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Vancouver, BC – March 14, 2013. The British Columbia Real Estate Association (BCREA) reports that a total of 4,501 residential sales were recorded by the Multiple Listing Service® (MLS®) in BC during February, down 23.6 per cent compared to February 2012. Total sales dollar volume was down 29.9 per cent to $2.39 million. The average MLS® residential price in the province was $514,134, up 3.1 per cent from January, but down 8.1 per cent from a year ago.

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"BC home sales continued at a modest pace in February,” said Cameron Muir, BCREA Chief Economist. “Despite improved affordability, many potential buyers and sellers remain in a holding pattern. With pent up demand now becoming latent in the market, it’s not a matter of if, but when home sales rise above their current pace."

“An unusual spike in the average MLS® residential price in February 2012 is largely responsible for the year-over-year percentage change,” added Muir. “Most BC markets have experienced relatively stable price levels during the first two months of the year.”

Year-to-date, BC residential sales dollar volume declined 24.6 per cent to $4.1 billion, compared to the same period last year. Residential unit sales dipped 19.6 per cent to 7,911 units, while the average MLS® residential price was down 6.2 per cent at $523,117

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Canadian building permits rose 1.7 per cent in January, following an 11 per cent decline in December. Higher building permits in the residential sector offset a decline in non-residential permits.

BC posted a 10.9 per cent increase in construction intentions compared with December 2012, and a 4.5 per cent increase over January 2012. Residential permits rose nearly 16 per cent over December while non-residential permits dipped 2 per cent lower.

Permit activity in BC's four major metropolitan areas was varied in January. Construction intentions in the Kelowna CMA fell by nearly half from a relatively high level in December but were up 63 per cent over January 2012. Permit values were 14 per cent lower month-over-month in the Abbotsford CMA but rose nearly 25 per cent in the Vancouver CMA and 44 per cent in the Victoria CMA

Copyright British Columbia Real Estate Association. Reprinted with permission 

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It’s Now An Optional Disclosure By Quebec Realtors


Financial Post revealed that CMHC had been asking Quebec Realtors to keep quiet about whether the home being sold is a foreclosure, disclosure normally considered mandatory. Quebec Federation of Real Estate Boards which oversees 12 real estate boards in the province, eventually agreed the Crown corporation reached a compromise with the Quebec Realtors to leaves it up to the real estate professional to decide whether to put that fact on the MLS system for buyers, including investors, to see.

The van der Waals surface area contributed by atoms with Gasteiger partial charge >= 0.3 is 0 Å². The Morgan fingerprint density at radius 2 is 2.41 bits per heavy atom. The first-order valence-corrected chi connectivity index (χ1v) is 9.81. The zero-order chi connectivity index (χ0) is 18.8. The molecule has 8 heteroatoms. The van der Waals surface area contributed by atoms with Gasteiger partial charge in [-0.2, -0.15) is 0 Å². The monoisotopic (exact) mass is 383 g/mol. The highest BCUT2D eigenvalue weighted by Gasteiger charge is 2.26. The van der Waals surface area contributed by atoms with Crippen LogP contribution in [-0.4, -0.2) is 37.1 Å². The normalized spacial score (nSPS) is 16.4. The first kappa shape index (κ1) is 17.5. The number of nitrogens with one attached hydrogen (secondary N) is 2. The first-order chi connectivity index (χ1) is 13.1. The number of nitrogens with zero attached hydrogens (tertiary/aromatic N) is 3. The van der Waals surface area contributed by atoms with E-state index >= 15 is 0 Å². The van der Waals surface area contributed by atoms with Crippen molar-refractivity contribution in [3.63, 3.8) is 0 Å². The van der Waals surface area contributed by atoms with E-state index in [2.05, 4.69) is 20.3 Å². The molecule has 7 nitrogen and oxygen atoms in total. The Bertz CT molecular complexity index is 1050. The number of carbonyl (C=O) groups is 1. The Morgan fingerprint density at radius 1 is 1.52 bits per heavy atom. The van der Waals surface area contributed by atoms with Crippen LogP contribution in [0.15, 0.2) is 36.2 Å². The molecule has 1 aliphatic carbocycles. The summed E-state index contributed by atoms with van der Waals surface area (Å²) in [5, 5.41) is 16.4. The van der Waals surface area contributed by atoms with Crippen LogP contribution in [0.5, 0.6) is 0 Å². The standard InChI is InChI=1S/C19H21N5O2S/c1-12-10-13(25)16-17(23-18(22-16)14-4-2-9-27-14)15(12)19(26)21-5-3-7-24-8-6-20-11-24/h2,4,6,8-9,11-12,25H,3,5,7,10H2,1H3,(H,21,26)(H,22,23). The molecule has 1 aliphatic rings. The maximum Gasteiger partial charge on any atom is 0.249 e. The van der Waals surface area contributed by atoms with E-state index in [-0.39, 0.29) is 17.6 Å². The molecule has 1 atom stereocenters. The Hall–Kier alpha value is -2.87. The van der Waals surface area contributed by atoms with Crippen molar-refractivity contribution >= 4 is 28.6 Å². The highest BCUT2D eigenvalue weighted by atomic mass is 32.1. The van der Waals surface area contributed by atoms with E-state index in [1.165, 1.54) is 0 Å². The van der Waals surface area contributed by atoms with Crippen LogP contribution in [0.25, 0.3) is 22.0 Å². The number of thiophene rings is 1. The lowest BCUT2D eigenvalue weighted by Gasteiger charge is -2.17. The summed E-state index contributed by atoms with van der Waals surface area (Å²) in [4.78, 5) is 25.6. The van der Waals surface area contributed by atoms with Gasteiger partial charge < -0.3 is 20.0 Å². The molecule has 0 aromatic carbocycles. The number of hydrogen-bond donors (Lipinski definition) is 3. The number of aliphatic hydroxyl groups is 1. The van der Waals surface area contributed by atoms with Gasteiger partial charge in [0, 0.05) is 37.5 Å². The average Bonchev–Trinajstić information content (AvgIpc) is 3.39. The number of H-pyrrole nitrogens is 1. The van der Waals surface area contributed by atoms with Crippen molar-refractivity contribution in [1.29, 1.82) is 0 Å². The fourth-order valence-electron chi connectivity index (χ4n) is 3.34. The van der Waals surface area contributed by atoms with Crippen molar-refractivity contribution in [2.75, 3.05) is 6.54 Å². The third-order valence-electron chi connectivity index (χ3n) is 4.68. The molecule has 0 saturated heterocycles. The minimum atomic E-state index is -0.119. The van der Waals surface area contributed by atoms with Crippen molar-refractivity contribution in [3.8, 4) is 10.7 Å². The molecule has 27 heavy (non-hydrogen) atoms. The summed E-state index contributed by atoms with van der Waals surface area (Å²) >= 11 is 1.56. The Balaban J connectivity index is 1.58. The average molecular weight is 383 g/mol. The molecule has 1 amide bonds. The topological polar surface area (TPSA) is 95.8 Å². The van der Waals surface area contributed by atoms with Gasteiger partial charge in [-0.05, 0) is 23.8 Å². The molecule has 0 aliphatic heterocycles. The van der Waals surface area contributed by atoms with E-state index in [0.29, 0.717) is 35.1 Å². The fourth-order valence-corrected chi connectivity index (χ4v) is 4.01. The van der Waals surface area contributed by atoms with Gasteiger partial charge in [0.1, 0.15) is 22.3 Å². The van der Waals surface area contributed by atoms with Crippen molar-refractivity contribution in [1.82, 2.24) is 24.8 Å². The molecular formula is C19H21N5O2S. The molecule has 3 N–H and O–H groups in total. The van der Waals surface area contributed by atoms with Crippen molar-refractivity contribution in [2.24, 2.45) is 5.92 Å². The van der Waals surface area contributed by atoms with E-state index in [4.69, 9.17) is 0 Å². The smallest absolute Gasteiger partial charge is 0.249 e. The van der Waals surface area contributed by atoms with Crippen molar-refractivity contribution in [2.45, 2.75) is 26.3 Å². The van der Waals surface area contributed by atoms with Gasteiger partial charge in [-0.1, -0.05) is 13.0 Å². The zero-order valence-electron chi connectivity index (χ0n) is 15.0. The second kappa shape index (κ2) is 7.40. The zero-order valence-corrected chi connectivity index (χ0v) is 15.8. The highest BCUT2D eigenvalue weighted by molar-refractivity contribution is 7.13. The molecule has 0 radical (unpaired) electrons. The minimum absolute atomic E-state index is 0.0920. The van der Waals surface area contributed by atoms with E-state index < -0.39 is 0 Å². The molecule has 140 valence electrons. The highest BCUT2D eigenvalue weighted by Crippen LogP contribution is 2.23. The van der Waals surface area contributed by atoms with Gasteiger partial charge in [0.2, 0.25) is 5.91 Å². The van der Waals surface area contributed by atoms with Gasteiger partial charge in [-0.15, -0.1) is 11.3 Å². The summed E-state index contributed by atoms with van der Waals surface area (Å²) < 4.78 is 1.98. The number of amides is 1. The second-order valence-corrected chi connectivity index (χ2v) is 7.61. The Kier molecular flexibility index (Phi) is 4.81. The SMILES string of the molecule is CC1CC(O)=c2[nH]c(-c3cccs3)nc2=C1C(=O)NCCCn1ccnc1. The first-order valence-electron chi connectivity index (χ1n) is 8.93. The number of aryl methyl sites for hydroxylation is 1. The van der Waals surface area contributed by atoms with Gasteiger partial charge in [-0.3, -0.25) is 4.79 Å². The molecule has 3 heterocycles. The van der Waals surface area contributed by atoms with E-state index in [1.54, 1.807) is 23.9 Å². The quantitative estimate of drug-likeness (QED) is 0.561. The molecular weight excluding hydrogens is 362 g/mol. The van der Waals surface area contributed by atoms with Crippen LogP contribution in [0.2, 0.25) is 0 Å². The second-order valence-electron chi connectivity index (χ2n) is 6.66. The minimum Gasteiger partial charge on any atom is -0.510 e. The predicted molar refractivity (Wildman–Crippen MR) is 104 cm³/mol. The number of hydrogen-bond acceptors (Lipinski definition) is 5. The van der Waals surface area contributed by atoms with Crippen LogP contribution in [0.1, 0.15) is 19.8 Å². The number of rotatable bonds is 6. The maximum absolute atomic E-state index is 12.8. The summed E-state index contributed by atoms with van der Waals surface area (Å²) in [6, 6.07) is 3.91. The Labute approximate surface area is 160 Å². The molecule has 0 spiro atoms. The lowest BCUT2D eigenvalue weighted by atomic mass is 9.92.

Why the new ruling?

The CMHC stance has industry experts divided, with some wondering whether the corporation is hoping to dodge low-ball offers by avoiding disclosure, or preparing for a housing market collapse.

For investors and buyers, not knowing a deal is a foreclosure can make the difference between offering market price or going in with a low offer many buyer for a distressed property. When CMHC takes over the responsibility of recovering money loaned to a home owner who defaulted on his or her loan is determined by the financial institution that issued the loan and CMHC.


How most banks deal with their foreclosed properties now?


When a bank takes over a loan in default through a power of sale or foreclosure, the process is very formal and a process is in place how the property is disposed. First, three appraisals or evaluations are done to establish the value of the property. The property is listed on the mls system indicating the bank as the owner of the property. When an offer is submitted which falls within 5% of that value, a date is booked to deal with the sale through the court. If no offer is forth coming after a period of time the bank might drop the list price by 5% and then wait for an offer within 5% of the new list price.


Any low ball offers below the 5% listing price will not trigger an acceptance by the bank. This process safeguards the sale and disposal of the foreclosed property below the price expectation of the bank. An investor or home buyer can submit a low ball offer, but they will be just wasting their time and energy.


Loaming danger faced by CMHC


In today’s market when home prices are down by 10% or more, CMHC has on it’s book many properties that are worth less than their loan values. CMHC is in danger of holding thousands of properties and tens of millions in potential losses if home owners default on their loans. CMHC’s concern is on too many foreclosed properties undermining the value of all the other properties which they are guaranteeing under their insurance program.


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